Synthetic materials, like polyester, wick moisture away from the surface of the skin. 

They work great for feet that tend to sweat a lot. 

Socks for Skiing or Snowboarding


The best type of socks for snow-related activities is merino wool. 

A thick sock will collect sweat and hold it close to your feet. Their bulky size tends to bunch up during the day of constant and active movement. 

Merino wool, while keeping you warm, will help keep the moisture away from the foot. 

Other Popular Sock Materials

Merino Wool


Merino wool, is one of the finest wool materials that can absorb moisture quickly. 

It has a high heat retention rate, which makes it a great choice for cold climates. 



The thin and lightweight nature of silk socks, make it a perfect sock liner.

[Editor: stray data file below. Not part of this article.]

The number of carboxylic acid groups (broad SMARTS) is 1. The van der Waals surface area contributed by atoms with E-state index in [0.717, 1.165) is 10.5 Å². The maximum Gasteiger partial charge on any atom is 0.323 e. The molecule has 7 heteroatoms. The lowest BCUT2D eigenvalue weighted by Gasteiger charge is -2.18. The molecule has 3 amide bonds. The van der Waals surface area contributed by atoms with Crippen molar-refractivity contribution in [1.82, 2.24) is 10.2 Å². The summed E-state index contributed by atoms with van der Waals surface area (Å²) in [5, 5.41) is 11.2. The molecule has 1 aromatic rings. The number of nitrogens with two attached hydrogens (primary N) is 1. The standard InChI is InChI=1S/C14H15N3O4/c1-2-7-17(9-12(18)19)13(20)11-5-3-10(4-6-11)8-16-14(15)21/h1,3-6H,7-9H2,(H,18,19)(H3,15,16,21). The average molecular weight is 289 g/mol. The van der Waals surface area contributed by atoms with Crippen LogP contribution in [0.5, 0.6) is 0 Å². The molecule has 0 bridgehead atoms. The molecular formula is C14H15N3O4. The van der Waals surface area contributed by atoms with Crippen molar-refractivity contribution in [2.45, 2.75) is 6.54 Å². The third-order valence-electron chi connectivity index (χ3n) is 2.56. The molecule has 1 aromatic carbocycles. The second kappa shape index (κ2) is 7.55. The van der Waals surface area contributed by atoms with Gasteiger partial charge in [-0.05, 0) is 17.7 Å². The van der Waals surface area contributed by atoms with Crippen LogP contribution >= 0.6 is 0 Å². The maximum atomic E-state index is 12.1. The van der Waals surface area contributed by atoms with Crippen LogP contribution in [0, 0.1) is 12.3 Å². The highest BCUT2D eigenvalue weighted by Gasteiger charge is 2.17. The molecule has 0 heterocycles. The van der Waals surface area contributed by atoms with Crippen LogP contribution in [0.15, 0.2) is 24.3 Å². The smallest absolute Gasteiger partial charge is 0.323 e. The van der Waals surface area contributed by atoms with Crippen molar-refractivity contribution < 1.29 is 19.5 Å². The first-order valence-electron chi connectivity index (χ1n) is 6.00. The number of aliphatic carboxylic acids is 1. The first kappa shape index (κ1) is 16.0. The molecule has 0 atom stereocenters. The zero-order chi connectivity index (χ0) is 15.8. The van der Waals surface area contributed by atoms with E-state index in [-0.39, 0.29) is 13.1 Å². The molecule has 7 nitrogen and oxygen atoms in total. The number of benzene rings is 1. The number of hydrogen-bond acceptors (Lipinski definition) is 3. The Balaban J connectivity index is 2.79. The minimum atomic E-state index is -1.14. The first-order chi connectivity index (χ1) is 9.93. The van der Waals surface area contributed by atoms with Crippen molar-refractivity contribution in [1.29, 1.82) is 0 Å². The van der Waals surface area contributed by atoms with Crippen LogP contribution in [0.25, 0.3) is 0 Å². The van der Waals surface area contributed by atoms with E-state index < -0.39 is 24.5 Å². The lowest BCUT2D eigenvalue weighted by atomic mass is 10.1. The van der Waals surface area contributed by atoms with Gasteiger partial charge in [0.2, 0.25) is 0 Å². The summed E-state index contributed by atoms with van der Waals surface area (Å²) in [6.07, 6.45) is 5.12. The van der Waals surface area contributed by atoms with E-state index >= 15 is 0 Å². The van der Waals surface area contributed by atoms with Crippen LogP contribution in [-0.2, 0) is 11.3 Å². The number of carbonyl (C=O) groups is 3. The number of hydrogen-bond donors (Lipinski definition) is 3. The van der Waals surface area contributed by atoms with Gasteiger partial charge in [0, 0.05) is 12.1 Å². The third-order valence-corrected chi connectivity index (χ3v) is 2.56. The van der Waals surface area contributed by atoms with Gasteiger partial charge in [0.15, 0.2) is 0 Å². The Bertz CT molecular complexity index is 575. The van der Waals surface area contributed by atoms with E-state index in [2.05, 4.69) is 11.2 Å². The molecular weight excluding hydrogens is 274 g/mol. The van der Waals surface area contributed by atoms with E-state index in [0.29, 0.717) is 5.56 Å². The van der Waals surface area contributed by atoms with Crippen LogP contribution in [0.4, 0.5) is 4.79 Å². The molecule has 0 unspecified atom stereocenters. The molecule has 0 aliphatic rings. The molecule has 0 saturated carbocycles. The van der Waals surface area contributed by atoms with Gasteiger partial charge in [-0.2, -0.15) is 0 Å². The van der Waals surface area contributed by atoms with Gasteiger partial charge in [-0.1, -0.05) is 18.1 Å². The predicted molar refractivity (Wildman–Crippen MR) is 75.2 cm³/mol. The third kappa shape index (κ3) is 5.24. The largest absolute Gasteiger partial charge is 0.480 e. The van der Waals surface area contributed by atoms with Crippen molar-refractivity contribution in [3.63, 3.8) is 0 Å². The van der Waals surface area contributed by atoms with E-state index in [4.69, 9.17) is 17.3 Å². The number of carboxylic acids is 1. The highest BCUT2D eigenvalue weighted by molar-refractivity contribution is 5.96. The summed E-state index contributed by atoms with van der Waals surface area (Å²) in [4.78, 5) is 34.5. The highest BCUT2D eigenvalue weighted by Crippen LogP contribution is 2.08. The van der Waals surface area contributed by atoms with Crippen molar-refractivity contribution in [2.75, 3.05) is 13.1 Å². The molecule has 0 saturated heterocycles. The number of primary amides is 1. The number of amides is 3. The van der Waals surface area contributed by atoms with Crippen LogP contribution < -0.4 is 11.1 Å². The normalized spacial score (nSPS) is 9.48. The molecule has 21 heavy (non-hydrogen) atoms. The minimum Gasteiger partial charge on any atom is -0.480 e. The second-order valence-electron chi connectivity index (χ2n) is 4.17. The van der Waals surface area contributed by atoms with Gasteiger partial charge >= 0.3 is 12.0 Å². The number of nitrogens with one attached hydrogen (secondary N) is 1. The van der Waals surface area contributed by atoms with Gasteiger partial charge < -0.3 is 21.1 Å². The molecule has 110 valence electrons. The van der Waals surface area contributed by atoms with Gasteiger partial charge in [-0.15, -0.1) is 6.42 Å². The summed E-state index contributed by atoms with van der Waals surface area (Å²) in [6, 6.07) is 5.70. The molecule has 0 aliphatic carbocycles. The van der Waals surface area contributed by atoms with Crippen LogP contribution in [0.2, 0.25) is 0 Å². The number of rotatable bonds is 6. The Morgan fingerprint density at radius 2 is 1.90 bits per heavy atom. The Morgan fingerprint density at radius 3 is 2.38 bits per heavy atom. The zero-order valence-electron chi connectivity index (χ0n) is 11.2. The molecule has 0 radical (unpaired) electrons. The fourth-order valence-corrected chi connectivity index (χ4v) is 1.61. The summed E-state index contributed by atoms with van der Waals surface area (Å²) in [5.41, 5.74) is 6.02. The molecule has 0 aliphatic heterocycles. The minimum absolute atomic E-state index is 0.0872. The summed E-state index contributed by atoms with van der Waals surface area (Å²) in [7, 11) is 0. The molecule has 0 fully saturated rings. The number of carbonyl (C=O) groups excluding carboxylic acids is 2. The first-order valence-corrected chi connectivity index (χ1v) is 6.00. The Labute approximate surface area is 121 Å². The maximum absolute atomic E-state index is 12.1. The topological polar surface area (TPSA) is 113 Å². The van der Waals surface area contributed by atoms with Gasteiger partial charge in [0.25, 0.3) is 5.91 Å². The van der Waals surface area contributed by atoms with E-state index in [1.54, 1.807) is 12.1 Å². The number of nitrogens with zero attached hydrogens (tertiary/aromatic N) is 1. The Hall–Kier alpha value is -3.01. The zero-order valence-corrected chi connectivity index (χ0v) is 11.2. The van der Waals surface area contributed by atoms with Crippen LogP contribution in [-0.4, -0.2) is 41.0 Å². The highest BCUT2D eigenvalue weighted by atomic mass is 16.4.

They have fantastic moisture-wicking absorbency and are extremely comfortable to wear. 



Nylon is a versatile material.

While alone, nylon socks are water-resistant and not breathable, it is usually added to other fibres in blends.

By adding in nylon fibres, the new blend will become stretchy and more durable. 



Bamboo socks are breathable socks that can keep your feet dry.

Bamboo socks are made from extracting and steaming the softer components of the bamboo tree, such as bamboo leaves and the inner pith. 


Angora wool comes from the fur of angora rabbits. The result is a very warm, luxurious and plush yarn. 

Angora wool is more than 5 times warmer than sheep’s wool, making this option perfect for extremely cold climates.


Cashmere wool comes from the cashmere goats or other breeds of goats. The resulting fibre is much warmer than sheep’s wool, while not as warm as angora wool. 

It is very insulating, and is quite commonly seen in the apparel industry as luxurious and high-end apparel. 

Our Verdict

Each material has its own benefits and downfalls. 

While there is no “better” material, we urge you to look at the usage of your sock before selecting the material.